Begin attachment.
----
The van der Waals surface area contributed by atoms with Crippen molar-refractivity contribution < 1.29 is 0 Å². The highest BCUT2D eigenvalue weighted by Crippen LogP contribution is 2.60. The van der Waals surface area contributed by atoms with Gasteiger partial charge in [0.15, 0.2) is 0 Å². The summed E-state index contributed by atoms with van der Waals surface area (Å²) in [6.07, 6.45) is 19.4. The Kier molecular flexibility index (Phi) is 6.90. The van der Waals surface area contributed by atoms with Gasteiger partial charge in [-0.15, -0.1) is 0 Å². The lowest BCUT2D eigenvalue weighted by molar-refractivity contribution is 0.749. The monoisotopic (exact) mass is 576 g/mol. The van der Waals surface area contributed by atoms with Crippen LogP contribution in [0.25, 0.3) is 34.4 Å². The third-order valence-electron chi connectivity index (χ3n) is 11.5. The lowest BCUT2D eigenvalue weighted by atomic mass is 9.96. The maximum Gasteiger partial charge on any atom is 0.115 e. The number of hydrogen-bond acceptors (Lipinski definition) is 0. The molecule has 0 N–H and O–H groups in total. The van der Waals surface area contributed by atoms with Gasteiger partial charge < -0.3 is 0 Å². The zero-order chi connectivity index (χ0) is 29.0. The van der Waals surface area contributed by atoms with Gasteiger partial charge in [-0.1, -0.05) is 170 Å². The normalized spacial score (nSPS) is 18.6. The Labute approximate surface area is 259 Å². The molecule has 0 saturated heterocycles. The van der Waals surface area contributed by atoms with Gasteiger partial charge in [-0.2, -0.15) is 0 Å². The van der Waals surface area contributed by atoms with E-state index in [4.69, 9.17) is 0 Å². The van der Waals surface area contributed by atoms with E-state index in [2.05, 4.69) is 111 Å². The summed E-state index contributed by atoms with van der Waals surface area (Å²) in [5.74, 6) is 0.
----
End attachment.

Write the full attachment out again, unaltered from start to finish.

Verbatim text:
The van der Waals surface area contributed by atoms with Crippen molar-refractivity contribution < 1.29 is 0 Å². The highest BCUT2D eigenvalue weighted by Crippen LogP contribution is 2.60. The van der Waals surface area contributed by atoms with Gasteiger partial charge in [0.15, 0.2) is 0 Å². The summed E-state index contributed by atoms with van der Waals surface area (Å²) in [6.07, 6.45) is 19.4. The Kier molecular flexibility index (Phi) is 6.90. The van der Waals surface area contributed by atoms with Gasteiger partial charge in [-0.15, -0.1) is 0 Å². The lowest BCUT2D eigenvalue weighted by molar-refractivity contribution is 0.749. The monoisotopic (exact) mass is 576 g/mol. The van der Waals surface area contributed by atoms with Crippen LogP contribution in [0.25, 0.3) is 34.4 Å². The third-order valence-electron chi connectivity index (χ3n) is 11.5. The lowest BCUT2D eigenvalue weighted by atomic mass is 9.96. The maximum Gasteiger partial charge on any atom is 0.115 e. The number of hydrogen-bond acceptors (Lipinski definition) is 0. The molecule has 0 N–H and O–H groups in total. The van der Waals surface area contributed by atoms with Gasteiger partial charge < -0.3 is 0 Å². The zero-order chi connectivity index (χ0) is 29.0. The van der Waals surface area contributed by atoms with Gasteiger partial charge in [-0.1, -0.05) is 170 Å². The normalized spacial score (nSPS) is 18.6. The Labute approximate surface area is 259 Å². The molecule has 0 saturated heterocycles. The van der Waals surface area contributed by atoms with Gasteiger partial charge in [-0.2, -0.15) is 0 Å². The van der Waals surface area contributed by atoms with E-state index in [4.69, 9.17) is 0 Å². The van der Waals surface area contributed by atoms with E-state index in [2.05, 4.69) is 111 Å². The summed E-state index contributed by atoms with van der Waals surface area (Å²) in [5.74, 6) is 0.